In the ancient Indian Ayurvedic medicine, this herb is employed for treating numerous health problems including fever, jaundice, vomiting, indigestion, heart disease, blood disorders, leucoderma, tumours, sore-eye, leprosy and even gonorrhoea.
Vasaka is a very well-known herb, especially for its expectorant, blood-purifying and anti-spasmodic properties.
Apart from being a useful remedy for respiratory conditions, this herb is also excellent for curing flatulence and indigestion. For treating these conditions, you need to extract the juice of fresh herb by pounding the plant in a mortar and crush it along with some boiled water. Subsequently, strain the liquid. The standard dosage is blending two teaspoon of vasaka juice with half teaspoon of freshly obtained ginger juice and taking the formulation twice daily – once in the morning and again in the evening. This mixture is also effective in improving your appetite.
Earlier, people extracted the juice of fresh vasaka leaves and employed it to treat dysentery and diarrhea. In south India, the leaves were dried and pulverized to make a powder, which was employed for treating malaria.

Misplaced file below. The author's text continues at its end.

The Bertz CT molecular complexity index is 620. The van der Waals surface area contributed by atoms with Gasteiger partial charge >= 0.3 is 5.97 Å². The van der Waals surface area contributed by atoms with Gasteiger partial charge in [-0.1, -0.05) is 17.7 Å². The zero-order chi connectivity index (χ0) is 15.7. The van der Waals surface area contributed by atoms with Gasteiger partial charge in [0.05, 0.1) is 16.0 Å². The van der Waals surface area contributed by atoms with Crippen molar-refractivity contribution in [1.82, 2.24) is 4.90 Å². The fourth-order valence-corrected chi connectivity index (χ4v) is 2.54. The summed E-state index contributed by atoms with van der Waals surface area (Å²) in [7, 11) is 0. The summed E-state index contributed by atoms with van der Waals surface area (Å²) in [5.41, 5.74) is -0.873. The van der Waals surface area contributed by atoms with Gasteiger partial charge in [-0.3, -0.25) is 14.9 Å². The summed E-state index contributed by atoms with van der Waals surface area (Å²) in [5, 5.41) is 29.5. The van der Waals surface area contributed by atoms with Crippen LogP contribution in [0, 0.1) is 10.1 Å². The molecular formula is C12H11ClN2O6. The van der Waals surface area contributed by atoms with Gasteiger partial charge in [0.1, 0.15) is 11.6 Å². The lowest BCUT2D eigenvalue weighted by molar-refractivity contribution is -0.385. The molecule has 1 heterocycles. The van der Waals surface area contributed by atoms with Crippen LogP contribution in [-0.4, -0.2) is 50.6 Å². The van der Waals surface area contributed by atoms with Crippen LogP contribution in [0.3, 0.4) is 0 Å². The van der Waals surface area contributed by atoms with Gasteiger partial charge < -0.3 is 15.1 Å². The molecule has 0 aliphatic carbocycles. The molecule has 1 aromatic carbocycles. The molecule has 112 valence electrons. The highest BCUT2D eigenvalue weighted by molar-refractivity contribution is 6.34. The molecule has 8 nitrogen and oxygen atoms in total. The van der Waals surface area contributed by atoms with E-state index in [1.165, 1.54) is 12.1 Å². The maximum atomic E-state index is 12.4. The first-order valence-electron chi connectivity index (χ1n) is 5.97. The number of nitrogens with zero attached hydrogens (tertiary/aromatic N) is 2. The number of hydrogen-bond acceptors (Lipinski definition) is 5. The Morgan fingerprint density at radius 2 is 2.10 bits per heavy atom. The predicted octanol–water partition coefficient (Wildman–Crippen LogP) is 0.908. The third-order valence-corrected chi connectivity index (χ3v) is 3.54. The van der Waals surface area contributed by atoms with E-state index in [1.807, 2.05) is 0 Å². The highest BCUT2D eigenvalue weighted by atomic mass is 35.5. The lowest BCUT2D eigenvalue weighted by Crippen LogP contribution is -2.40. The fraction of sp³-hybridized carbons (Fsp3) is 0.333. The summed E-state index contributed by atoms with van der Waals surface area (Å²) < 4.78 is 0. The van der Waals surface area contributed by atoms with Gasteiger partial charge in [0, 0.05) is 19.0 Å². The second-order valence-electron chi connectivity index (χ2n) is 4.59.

Vasaka is a wonderful herbal remedy for all types of skin diseases. In fact, this plant has a cooling effect, while its juice can be employed in the form of a poultice for treating various types of skin complains. This poultice has a very soothing effect. If you wish to use the plant’s leaves for this purpose, you need to pound them first to prepare a fine paste and subsequently apply the paste in the form of a poultice on the affected area of your skin.
Habitat and cultivation